Tractor-trailers are large, complex machines—far more so than your average passenger vehicle. Tractor-trailers consist of two components: a tractor truck, and a trailer attached to the tractor by an articulating hitch. In the most common configuration, the tractor truck pulls one trailer measuring just over 50 feet. Sometimes, however, the tractor truck pulls two shorter trailers in tandem. In either configuration, the entire rig typically measures between 70 and 80 feet in length. Tractor-trailers are also tall, (a little over 13 feet, on average), wide (about 8.5 feet), and heavy (up to 80,000 pounds fully loaded).
To manage the significant forces involved in starting, stopping, and steering such a big, heavy vehicle, tractor-trailers rely on complex mechanical, hydraulic, and electronic systems, and on the skills of the driver who sits behind the wheel. Each of those systems and skills represents a potential point of failure that, at the wrong moment, can trigger a cascade of consequences leading to an accident.
The size, shape, and weight of a tractor-trailer also make it relatively top-heavy and more susceptible than smaller vehicles to adverse weather conditions.
Add to that the possibility that a load of cargo in the trailer may shift in transit, and you have a vehicle that can tip over in a variety of scenarios, such as when:
- Entering a sharp curve or highway on/off ramp too fast.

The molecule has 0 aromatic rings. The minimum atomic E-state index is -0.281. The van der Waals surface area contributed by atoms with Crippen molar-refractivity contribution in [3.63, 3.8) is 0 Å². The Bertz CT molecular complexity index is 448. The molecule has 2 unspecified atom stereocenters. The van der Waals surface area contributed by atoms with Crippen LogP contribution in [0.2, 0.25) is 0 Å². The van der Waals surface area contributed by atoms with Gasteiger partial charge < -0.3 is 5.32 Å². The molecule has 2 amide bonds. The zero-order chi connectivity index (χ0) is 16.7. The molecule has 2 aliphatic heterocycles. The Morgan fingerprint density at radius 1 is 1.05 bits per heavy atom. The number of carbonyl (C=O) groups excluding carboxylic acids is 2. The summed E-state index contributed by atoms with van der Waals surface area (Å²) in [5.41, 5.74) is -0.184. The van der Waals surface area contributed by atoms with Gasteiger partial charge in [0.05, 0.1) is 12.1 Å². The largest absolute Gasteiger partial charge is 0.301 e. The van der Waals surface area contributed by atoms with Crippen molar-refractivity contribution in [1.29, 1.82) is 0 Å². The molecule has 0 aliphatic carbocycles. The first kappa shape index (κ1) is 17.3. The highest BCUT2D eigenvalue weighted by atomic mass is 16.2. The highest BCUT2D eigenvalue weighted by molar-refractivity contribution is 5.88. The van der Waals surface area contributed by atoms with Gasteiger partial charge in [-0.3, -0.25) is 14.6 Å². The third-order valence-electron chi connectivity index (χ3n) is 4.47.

- Driving in high crosswinds.
- Straying too close to a soft or uneven road shoulder.
- Taking evasive action to avoid a sudden road hazard.
Tractor-trailers have notoriously large blind spots on all four sides. A blind spot extends about 20 feet in front of the cab, as much as 200 feet behind the trailer, about one lane-width to the driver’s left, extending half of the length of the big rig, and about two lane-widths to the driver’s right, extending the entire length of the trailer. Any of these blind spots may extend far enough to hide a passenger vehicle from the trucker’s view.
Truckers rely on mirrors and, increasingly, cameras and other electronic warning systems to monitor blind spots. It’s not an easy task. A tractor-trailer driver’s moment of inattention can result in losing track of smaller vehicles, increasing the risk of an accident when the truck changes lanes.